Thursday, December 20, 2007

Should I be worried?

Google knows a lot about me. Let’s start with the copious daily searches for everything from analytics research to stocking stuffers. I use Googlemaps for driving directions to every new location that I visit. My personal blogs are created and maintained on Blogger. They’re tagged with Google Analytics. My iGoogle tab opens each time I launch a new browser with content specific to my interests. My inbox buzzes hourly with Google Alerts on companies that I track. I’ve watched dozens of videos on YouTube. Several years worth of personal emails were sent and received via Gmail to friends, family, colleagues, and every word is archived for easy retrieval.

Now that the FTC approved Google’s acquisition of DoubleClick, will my digital world become a bullseye for targeted advertising?

Wednesday, December 19, 2007

WAW Boston

Last evening the Boston Web Analytics Wednesday chapter held its monthly meeting. Eric Peterson was due to fly into town and dazzle the crowd, but was waylaid due to the storm on Sunday. I was invited to speak in his stead, (Eric’s stunt double as I like to call it). I presented the findings from a report that Jupiter will publish on the use of technology to improve website usability.

The key takeaway was that too few organizations are utilizing the technologies they already possess to improve the usability of their web properties. The challenge of improving usability repeatedly emerges as a top three objective for website decision makers, yet little definitive action is taken to affect change. Web analytics is the technology used most frequently as a quantitative measure for usability and it also proved to be most effective. I encouraged the web analysts in the room to take it upon themselves to think about their web analytics data from a strategic perspective and identify ways that the data can impact all facets of their sites, including usability. I also believe that the role of the web analyst is changing from tactical to strategic and those who create a data-driven organization with demonstrable results, will emerge as leaders.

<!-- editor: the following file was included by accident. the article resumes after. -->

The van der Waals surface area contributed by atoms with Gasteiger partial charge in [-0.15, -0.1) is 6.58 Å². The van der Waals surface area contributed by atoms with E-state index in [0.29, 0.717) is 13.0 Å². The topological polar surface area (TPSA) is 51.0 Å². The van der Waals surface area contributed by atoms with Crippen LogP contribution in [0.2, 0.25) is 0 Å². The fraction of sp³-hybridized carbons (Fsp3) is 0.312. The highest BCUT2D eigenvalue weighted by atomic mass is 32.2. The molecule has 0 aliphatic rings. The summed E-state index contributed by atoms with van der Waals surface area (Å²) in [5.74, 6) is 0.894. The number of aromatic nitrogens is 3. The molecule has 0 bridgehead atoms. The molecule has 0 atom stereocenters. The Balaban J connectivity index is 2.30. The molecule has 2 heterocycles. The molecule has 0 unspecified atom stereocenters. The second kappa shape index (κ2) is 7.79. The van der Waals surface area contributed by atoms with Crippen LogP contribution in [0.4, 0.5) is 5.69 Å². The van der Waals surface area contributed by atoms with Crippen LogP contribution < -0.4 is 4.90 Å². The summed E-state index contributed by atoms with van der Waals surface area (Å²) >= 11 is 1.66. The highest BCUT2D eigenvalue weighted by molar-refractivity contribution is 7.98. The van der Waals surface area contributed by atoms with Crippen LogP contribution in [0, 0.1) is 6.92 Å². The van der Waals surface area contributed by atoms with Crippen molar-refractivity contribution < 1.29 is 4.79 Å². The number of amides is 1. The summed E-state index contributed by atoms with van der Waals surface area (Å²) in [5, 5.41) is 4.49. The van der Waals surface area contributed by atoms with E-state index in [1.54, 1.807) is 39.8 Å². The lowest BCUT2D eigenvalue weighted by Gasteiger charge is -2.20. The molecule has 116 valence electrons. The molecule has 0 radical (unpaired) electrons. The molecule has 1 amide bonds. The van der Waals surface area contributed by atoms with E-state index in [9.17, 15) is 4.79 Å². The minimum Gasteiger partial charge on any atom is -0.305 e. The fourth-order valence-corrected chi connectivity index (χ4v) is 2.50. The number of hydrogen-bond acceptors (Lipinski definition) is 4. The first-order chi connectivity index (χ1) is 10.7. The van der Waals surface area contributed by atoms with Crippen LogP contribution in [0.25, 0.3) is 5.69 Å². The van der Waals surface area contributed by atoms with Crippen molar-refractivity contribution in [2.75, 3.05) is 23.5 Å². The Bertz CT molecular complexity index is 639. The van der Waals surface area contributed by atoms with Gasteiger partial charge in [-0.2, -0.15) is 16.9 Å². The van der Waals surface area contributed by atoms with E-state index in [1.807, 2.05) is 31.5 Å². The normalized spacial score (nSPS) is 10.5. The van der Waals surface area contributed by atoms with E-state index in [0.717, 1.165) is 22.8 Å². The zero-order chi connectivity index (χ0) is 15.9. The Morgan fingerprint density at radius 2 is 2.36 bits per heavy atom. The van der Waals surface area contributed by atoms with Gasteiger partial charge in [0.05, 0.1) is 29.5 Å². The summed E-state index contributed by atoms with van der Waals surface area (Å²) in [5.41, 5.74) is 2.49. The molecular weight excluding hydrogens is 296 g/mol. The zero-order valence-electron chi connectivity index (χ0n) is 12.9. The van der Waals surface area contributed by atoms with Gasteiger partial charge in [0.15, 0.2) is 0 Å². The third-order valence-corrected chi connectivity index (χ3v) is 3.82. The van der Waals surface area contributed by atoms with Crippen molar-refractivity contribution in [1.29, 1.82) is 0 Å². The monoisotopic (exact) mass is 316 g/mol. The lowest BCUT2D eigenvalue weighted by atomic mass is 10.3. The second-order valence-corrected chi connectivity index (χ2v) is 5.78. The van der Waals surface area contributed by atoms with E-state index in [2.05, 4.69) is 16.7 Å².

Props go out to Judah Phillips for his undying enthusiasm towards web analytics and his efforts to pioneer the Boston WAW chapter. I am always impressed at the caliber of people that attend these events. From the BU college students who are way ahead of the curve in analytics knowledge, to the seasoned professionals, the conversation is always stimulating. If you are in the business of web analytics, be sure to attend a WAW event near you.

Tuesday, December 11, 2007

The Extinction of the Hippo

Perhaps you’ve seen a Hippo wandering the halls of your organization? If you’re a web marketer with lofty aspirations, you may be thinking that its days are numbered. If not, you’re probably wondering what the heck I’m talking about. HiPPO is an acronym being bandied about in marketing circles that stands for the Highest Paid Person’s Opinion. However, the tools in the website operators’ toolbox are threatening the HiPPO’s reign and foreshadow its possible extinction.

Measurement technologies have changed the game for marketers operating in the digital world. Web analytics empower us to follow the steps of web site visitors and determine exactly what they do, when they do it, and whether or not their actions result in our desired outcomes. We can measure these interactions and are even getting crafty about placing value on the level of interaction visitors have with our websites to target the desirable ones and segment out the less profitable. Add to this the ability to apply predictive analysis, based on user profiles and affinity tactics, to know what customers are likely to do – even before they do. Finally, we can validate our predictions and hypotheses using testing tools to allow visitors to define the web in a method that works best for them. These actions are possible in a data-driven organization that makes decisions based on information rather than intuition.